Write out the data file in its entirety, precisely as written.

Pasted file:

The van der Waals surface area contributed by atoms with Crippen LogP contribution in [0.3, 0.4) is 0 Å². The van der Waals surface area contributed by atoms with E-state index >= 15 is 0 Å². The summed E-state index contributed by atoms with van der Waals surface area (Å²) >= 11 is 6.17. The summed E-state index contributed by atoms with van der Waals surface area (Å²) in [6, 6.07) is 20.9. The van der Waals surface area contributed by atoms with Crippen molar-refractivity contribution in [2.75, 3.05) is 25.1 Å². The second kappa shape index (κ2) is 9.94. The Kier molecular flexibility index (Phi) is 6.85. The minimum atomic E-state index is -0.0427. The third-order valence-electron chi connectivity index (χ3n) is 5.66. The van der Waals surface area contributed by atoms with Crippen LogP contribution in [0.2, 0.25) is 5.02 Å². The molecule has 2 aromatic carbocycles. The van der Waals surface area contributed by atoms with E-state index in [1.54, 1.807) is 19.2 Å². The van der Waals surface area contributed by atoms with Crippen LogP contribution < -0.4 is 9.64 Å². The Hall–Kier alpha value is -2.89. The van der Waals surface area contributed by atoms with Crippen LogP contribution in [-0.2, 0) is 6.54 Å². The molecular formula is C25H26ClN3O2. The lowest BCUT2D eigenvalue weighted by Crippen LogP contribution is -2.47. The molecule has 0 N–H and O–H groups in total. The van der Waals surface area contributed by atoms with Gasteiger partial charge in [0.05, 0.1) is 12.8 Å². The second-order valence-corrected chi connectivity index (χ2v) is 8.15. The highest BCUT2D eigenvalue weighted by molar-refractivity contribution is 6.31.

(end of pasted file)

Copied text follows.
The van der Waals surface area contributed by atoms with Crippen LogP contribution in [0.3, 0.4) is 0 Å². The van der Waals surface area contributed by atoms with E-state index >= 15 is 0 Å². The summed E-state index contributed by atoms with van der Waals surface area (Å²) >= 11 is 6.17. The summed E-state index contributed by atoms with van der Waals surface area (Å²) in [6, 6.07) is 20.9. The van der Waals surface area contributed by atoms with Crippen molar-refractivity contribution in [2.75, 3.05) is 25.1 Å². The second kappa shape index (κ2) is 9.94. The Kier molecular flexibility index (Phi) is 6.85. The minimum atomic E-state index is -0.0427. The third-order valence-electron chi connectivity index (χ3n) is 5.66. The van der Waals surface area contributed by atoms with Crippen LogP contribution in [0.2, 0.25) is 5.02 Å². The molecule has 2 aromatic carbocycles. The van der Waals surface area contributed by atoms with E-state index in [1.54, 1.807) is 19.2 Å². The van der Waals surface area contributed by atoms with Crippen LogP contribution < -0.4 is 9.64 Å². The Hall–Kier alpha value is -2.89. The van der Waals surface area contributed by atoms with Crippen LogP contribution in [-0.2, 0) is 6.54 Å². The molecular formula is C25H26ClN3O2. The lowest BCUT2D eigenvalue weighted by Crippen LogP contribution is -2.47. The molecule has 0 N–H and O–H groups in total. The van der Waals surface area contributed by atoms with Gasteiger partial charge in [0.05, 0.1) is 12.8 Å². The second-order valence-corrected chi connectivity index (χ2v) is 8.15. The highest BCUT2D eigenvalue weighted by molar-refractivity contribution is 6.31.